Plastics Recycling Update

Chemical recycling not ‘recycling’ in Maine

The bill passed the state Senate 21-13 on Feb. 6 entirely on party lines, the House 76-56 on Feb. 15, and was chaptered into law on March 5. | Yurii-Prohonnyi/Shutterstock

Although there are no chemical recycling facilities currently operating in the Pine Tree State, any starting up in the future will be considered “chemical plastic processing” operations subject to solid waste facility permitting, and their process will not be considered “recycling,” lawmakers recently voted.

First introduced in April 2023, Maine’s Legislative Document 1660 is written as “an act to ensure proper regulation of chemical plastic processing,” which is commonly known as chemical recycling, “advanced” or even “molecular” recycling. All terms refer to a group of technologies that process scrap plastic chemically into its basic components (typically its monomers) rather than mechanically, through shredding, washing and re-pelletizing.

The bill enshrines in law that these facilities require solid waste licensing and that they won’t be considered to be “recycling.”

The bill passed the state Senate 21-13 on Feb. 6 entirely on party lines, with all Democrats in favor and all Republicans opposed. It passed the House 76-56 on Feb. 15, again largely on party lines with Democrats supporting and Republicans opposed. It was chaptered into law on March 5.

The Maine bill was introduced by Sen. Anne Carney, Democrat of Maine’s Cumberland County,  who spoke ahead of a vote on the bill Feb. 6, noting there are no chemical recycling facilities in Maine. But she referenced the numerous bills sponsored by plastics industry groups in states around the U.S. that seek to classify chemical recycling as “manufacturing” operations rather than waste disposal facilities.

“The end result … is to exempt these facilities from solid waste management laws and regulations,” Carney said. “It allows facilities to evade the public permitting process, siting restrictions, reporting requirements and operating conditions that apply to every other solid waste facility.”

She said the bill “will protect Maine from this type of harmful legislation.”

Prior to the senate vote, Sen. Peter Lyford, a Republican representing communities in Penobscot County, said opponents view the bill as “problematic” because it penalizes a process he views as complementary to mechanical recycling.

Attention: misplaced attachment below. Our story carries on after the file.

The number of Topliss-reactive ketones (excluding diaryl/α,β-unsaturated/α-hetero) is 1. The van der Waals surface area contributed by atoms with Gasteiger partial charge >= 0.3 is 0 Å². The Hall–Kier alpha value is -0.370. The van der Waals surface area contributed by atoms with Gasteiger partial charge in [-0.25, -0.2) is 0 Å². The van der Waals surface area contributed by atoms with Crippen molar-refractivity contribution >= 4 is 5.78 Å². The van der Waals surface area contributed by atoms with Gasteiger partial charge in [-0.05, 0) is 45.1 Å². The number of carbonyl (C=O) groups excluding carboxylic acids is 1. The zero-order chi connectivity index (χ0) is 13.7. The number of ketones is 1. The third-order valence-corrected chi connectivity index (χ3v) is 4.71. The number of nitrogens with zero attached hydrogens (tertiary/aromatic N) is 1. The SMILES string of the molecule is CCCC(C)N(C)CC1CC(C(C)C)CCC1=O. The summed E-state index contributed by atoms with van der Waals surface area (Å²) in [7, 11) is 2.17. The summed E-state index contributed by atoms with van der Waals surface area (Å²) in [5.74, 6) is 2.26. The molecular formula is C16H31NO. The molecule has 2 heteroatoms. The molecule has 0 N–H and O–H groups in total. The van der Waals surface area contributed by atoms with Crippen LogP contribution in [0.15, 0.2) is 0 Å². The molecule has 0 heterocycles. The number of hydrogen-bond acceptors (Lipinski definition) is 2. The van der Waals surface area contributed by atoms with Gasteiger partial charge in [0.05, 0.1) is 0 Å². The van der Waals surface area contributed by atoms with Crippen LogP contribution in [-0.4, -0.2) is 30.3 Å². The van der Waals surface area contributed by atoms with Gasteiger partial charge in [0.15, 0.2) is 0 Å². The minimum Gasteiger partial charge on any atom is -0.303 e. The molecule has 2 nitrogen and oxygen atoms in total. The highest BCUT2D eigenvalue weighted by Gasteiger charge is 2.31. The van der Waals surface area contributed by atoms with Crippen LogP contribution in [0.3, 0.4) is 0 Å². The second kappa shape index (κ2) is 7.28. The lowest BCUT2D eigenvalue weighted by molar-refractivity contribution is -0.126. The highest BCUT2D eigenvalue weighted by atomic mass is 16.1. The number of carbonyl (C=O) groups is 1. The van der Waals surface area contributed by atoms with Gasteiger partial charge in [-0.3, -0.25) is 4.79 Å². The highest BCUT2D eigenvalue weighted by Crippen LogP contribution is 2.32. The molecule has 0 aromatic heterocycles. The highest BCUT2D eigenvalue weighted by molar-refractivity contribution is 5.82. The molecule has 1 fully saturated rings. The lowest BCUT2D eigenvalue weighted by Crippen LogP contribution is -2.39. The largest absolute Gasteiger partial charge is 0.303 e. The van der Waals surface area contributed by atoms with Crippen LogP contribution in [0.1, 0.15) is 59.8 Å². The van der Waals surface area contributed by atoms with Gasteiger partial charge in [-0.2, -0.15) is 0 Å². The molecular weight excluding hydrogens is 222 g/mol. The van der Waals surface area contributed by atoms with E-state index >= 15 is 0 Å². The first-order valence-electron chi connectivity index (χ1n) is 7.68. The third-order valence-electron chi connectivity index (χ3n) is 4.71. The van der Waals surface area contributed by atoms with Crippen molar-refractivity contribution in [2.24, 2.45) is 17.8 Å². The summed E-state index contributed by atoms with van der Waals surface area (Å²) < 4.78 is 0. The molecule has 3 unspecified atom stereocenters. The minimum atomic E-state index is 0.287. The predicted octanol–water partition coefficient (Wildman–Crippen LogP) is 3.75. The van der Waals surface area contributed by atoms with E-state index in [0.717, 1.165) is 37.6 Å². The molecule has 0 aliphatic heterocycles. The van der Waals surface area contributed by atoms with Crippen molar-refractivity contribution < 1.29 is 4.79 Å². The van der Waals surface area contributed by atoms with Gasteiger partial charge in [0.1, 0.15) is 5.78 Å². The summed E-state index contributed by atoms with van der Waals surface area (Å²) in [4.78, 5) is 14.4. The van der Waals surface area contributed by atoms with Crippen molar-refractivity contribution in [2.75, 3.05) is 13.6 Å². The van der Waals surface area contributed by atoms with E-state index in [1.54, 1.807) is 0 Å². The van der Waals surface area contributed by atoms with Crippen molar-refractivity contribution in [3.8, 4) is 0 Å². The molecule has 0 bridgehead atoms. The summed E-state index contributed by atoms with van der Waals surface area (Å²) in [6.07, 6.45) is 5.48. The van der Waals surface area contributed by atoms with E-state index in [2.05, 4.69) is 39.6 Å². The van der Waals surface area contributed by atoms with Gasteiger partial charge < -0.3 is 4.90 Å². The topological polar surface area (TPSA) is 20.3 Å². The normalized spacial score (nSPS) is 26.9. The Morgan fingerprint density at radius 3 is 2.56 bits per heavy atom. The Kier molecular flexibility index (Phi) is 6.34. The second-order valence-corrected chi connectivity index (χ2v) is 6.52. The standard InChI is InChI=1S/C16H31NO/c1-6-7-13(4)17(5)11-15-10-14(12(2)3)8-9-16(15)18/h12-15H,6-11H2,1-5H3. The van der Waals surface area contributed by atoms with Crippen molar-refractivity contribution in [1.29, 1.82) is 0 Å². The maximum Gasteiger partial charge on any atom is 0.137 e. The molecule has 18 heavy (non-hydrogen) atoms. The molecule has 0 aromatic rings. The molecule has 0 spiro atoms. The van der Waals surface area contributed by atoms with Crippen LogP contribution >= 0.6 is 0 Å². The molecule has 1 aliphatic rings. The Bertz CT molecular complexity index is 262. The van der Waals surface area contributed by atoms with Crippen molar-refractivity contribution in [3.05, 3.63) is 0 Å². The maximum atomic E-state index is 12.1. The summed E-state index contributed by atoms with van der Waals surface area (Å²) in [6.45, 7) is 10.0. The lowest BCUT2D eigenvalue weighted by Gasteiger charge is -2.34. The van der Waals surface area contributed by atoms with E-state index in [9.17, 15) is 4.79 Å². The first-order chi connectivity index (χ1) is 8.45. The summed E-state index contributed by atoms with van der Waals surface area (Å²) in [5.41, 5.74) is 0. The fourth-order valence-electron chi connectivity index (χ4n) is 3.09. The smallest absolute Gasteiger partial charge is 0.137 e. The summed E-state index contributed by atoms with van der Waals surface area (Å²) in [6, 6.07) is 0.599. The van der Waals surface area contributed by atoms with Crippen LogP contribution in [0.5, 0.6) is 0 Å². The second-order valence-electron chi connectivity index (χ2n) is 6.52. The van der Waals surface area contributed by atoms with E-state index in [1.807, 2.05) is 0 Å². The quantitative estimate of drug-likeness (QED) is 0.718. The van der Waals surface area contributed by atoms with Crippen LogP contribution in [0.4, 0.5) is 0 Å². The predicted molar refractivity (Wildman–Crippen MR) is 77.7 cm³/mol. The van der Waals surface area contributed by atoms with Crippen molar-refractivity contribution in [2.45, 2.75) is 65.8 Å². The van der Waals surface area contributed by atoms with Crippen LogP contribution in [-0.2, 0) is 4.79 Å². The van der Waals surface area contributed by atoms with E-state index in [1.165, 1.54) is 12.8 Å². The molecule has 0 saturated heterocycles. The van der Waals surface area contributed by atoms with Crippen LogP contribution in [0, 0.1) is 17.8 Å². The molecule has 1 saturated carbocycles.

Lyford gave an example of chip bags, typically a multi-layer packaging that is not accepted by traditional mechanical recycling operations. (It’s difficult to separate such packaging materials mechanically.) Chemical recycling “is a way to recycle these types of products,” he said.

Chemical recycling, he said, “takes products that aren’t part of the traditional mechanical recycling, and breaks them down” into materials that can be used as feedstock for new products.

Lyford added that he views the bill as being “in conflict” with the state’s extended producer responsibility (EPR) program, approved by lawmakers in 2021 and currently in regulatory development.

Republican Sen. Trey Stewart of Aroostook County also spoke against the bill, noting he agrees the process is not “recycling” as typically defined, but that it is a tool to battle plastic waste.

“Preempting that we could do something new and novel about that issue, with this legislation, just to me feels completely backwards,” he said.

Carney emphasized that the bill does not prevent chemical recycling facilities from siting in Maine, it just clarifies the permitting requirements they’ll need to meet and it offers guidance to state regulators that the process isn’t considered “recycling.”

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